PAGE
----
Festivals are a whole other world when it comes to seeing live music. It’s a marathon that sneaks up on you. Having moved here a few weekends before last year’s Austin City Limits Festival (ACL), this was my first year attending ACL. My festival resume at this point only included a handful of day festivals on the East Coast and working security at Bonnaroo in Tennessee this past summer. I still hadn’t experienced a weekend festival from start to finish. Until now.
I decided to take the free shuttle from Republic Square Park (thanks Capital Metro!) into the festival in hopes of avoiding traffic at the end of the day. The ride to Zilker Park was a short one and within 15 minutes, I was making our way into the festival. I was worried that it would take me a while to figure out where everything was but within a few minutes, I realized this might have been the easiest festival setup I had attended so far. With that taken care of, I made my way to the Samsung Galaxy stage for a good throwback set ahead of me.
Jimmy Eat World – I was fortunate enough to interview Jimmy Eat World’s bassist Tim Burch a few days prior to the festival so I was excited to see what this band had to offer. It still wigs me out to know that this band has been going for just about 20 years. I remember first listening to their music when I was 11 years old. This band has been around almost as long as I’ve been on this Earth. As much as I enjoyed the throwbacks like “Pain” and “A Praise Chorus,” their newer tracks kept up with the fan favorites and kept the crowd happy. The set was tight and professional. While two decades have passed, this band hasn’t lost their steam. Unfortunately, I wasn’t able to stay for the entire set due to an interview but as I walked away, the band played “Sweetness” and it was the perfect ending.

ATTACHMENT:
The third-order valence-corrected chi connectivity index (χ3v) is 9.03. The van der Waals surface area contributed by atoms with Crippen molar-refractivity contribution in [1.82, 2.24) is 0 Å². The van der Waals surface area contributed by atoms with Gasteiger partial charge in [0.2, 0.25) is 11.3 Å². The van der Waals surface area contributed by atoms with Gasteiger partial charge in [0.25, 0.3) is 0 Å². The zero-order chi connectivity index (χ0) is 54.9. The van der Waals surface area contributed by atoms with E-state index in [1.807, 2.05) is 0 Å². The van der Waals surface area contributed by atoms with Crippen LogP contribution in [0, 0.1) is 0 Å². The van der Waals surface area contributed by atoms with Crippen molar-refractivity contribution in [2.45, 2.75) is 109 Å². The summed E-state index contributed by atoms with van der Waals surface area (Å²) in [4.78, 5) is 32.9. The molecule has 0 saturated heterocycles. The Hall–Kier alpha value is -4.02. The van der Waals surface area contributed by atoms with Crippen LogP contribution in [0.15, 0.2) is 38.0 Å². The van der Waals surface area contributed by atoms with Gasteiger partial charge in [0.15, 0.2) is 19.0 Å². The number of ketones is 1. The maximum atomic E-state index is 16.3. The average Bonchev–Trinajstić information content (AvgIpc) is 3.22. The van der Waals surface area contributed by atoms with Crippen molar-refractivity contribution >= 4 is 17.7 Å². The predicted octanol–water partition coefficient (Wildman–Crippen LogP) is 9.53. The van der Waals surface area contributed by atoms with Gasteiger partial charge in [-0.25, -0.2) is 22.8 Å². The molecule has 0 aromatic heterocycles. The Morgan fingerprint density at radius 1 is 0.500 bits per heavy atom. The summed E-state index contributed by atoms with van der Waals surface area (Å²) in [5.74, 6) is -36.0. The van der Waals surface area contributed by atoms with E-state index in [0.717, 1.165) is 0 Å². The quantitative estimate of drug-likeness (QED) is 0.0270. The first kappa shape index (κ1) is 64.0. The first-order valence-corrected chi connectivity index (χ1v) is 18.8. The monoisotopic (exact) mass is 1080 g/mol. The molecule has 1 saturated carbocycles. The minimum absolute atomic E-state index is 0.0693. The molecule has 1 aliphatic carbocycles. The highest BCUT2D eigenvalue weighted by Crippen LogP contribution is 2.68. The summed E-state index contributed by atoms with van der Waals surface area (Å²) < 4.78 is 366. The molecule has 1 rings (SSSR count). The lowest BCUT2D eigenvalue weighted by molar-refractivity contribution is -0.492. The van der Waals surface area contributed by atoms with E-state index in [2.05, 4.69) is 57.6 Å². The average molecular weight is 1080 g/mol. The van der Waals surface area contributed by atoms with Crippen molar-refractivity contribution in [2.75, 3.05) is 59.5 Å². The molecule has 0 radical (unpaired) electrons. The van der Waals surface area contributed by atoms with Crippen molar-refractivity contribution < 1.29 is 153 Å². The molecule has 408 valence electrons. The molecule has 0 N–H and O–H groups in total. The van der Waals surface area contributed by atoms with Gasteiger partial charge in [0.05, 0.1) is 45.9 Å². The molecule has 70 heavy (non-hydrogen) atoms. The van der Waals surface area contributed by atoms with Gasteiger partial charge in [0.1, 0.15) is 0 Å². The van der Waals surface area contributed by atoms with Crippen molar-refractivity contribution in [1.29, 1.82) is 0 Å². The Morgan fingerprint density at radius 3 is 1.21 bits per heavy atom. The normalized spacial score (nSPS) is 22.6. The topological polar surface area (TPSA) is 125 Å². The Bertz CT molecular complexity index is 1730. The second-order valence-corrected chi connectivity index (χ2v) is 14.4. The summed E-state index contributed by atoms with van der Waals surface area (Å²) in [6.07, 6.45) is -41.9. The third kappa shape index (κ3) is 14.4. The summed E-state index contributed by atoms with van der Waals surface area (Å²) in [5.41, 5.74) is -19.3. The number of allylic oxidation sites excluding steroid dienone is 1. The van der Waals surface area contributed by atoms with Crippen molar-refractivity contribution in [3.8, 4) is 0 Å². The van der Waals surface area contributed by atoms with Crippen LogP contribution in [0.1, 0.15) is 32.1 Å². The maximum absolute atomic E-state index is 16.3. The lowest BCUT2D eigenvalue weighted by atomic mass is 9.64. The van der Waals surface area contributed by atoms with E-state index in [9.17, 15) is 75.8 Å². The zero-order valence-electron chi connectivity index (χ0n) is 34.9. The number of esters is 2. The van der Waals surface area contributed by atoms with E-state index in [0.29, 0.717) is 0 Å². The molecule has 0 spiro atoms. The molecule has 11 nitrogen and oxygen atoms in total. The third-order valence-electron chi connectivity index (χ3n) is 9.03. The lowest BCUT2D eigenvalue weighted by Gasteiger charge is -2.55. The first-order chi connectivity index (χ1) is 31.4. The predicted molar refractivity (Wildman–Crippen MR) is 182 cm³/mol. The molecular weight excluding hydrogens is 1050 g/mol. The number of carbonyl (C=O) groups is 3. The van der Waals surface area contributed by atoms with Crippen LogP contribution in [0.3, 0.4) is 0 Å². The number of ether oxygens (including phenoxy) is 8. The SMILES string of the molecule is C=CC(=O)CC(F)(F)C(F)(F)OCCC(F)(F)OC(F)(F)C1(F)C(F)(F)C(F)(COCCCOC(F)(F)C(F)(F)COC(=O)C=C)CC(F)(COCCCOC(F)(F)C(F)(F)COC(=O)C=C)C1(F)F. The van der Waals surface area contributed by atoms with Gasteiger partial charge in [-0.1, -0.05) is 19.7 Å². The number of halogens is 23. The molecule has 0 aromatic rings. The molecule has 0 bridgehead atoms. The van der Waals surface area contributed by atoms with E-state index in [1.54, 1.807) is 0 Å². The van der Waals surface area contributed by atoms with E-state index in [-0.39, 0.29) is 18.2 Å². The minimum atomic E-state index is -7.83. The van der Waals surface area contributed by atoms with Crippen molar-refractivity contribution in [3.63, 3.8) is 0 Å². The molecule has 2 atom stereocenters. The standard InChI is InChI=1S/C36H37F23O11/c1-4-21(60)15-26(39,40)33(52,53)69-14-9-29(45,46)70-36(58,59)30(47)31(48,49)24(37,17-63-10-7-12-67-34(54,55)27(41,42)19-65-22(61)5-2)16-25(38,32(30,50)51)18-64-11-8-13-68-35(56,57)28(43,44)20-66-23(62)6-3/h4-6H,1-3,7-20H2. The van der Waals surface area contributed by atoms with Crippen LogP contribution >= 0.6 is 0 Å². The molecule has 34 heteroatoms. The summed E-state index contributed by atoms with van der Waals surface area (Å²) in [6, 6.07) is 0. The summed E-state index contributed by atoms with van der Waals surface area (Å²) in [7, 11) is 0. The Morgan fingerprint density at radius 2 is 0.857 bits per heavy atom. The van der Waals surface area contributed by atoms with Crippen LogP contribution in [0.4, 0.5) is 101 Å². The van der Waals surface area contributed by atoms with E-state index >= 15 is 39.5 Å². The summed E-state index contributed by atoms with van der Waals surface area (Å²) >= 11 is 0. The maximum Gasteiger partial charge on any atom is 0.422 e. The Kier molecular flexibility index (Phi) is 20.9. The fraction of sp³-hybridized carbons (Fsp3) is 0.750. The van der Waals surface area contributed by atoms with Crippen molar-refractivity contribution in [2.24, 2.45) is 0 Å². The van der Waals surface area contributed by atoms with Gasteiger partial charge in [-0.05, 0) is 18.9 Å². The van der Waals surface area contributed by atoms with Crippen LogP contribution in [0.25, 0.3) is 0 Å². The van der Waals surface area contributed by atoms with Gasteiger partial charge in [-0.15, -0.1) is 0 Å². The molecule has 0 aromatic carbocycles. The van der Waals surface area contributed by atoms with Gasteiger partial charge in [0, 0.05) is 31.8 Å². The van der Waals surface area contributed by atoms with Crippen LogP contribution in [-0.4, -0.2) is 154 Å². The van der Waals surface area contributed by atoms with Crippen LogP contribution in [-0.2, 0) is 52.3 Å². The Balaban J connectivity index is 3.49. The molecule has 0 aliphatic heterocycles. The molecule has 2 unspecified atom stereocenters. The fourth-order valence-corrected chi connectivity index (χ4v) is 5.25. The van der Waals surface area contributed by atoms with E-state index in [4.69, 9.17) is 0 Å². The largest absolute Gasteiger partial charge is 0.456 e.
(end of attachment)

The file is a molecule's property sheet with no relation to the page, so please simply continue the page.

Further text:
Widowspeak – I jetted over to the media tent for a quick chat with Widowspeak, a duo based in Brooklyn. I was fortunate to catch both Molly and Rob from the band. The three of us went off to the side in the press lounge and the pair told me a little about what they have been up to. As most already know, Widowspeak recorded their most recent album Almanac during a four-week recording process in an old barn in the Hudson River Valley. Rob said that the record was created as a studio record considering they played all of the instruments on it. Almanac has gained positive attention from media and listeners which has gained the band quite a few new fans. Molly shared that their EP The Swamps (which is set to release October 29) is made up of tracks that they believed didn’t fit into what they wanted their next album to sound like. The duo just wrapped up a tour with Iron & Wine but will head out for another tour once they’ve wrapped up their time in Austin. In regards to touring as an opening band, Molly said, “if you play a tiny town, it might be like five people but if they’re stoked five people…it’s awesome!” I wrapped up my conversation with Widowspeak as some photographers approached us to take portraits of the pair. It was time to head back to the Samsung Galaxy stage.